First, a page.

Infringement of liberty. Impractical to administer for the recreational boater.
The last government introduced 'e-borders' legislation as below:
"Primary legislation was enacted in 2006 to provide the framework enabling powers for the programme. The primary legislation (paragraphs 27 and 27B of Schedule 2 to the Immigration Act 1971 (http://www.opsi.gov.uk/acts/acts1971/pdf/ukpga_19710077_en.pdf) as amended in 2006 and sections 32 to 38 of the Immigration, Asylum and Nationality Act 2006 (http://www.opsi.gov.uk/acts/acts2006/ukpga_20060013_en_1) creates powers for the UK Border Agency and the police to obtain passenger, crew and service data from carriers in advance of all movements into and out of the United Kingdom and a duty for the border agencies to share that data among themselves."
As a general principle, I do not believe it the government's right to know where, when and how it's citizens are travelling.
More specifically, the UKBA is attempting to apply the provision of "passenger, crew and service data " to the movements of pleasure vessels, without realising that such provision is impractical in many cases. To give a simple example:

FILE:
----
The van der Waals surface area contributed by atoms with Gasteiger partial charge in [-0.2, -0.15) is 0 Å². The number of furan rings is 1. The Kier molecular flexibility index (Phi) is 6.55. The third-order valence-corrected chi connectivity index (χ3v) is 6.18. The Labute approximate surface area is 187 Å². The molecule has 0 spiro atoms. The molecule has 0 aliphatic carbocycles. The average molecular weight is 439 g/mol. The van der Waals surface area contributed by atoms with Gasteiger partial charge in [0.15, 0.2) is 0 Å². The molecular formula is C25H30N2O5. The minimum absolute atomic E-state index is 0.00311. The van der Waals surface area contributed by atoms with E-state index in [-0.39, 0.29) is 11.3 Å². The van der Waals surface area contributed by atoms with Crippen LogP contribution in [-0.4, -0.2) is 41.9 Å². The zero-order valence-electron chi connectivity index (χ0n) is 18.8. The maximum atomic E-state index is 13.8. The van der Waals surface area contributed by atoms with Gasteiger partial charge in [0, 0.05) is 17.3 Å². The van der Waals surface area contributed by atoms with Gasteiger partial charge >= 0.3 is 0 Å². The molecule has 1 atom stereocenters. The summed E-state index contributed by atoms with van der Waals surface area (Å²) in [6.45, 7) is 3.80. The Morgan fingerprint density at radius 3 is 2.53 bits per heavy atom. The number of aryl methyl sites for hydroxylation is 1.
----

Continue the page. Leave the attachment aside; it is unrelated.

A yacht may depart Cowes, with four people aboard, heading for Cherbourg. Because of weather and tides, the skipper decides to divert to, say, Alderney. One of the crew did not enjoy the crossing and decides to fly back to the UK. Meanwhile, the remaining three people decide to sail to Dielette, in France, which will now be easier to reach than Cherbourg. They do so, spend a night there, and set off to return to Cowes. During the trip, the wind makes reaching Cowes a hard beat, and they decide to divert to Poole, which would be a much more comfortable trip. They arrive successfully.
It should be noted that the majority of small boats have no means of online access to keep UKBA aware of such changes.
Before departure they electronically posted an e-borders trip report for four people travelling Cowes/Cherbourg/Cowes. The actual trip was Cowes/Alderney(4)/Dielette(3)/Poole(3). This is entirely a likely scenario. Because the evolving trip deviates from the initial e-borders notification my understanding is that the skipper is liable to prosecution, and yet the skipper has limited means to contact the UKBA and notify changes during the trip, and certainly not whilst at sea.
In my view, the entire e-borders concept infringes personal liberty, but in particular attempting to apply it to small leisure craft is, put simply, daft. The legislation should be withdrawn.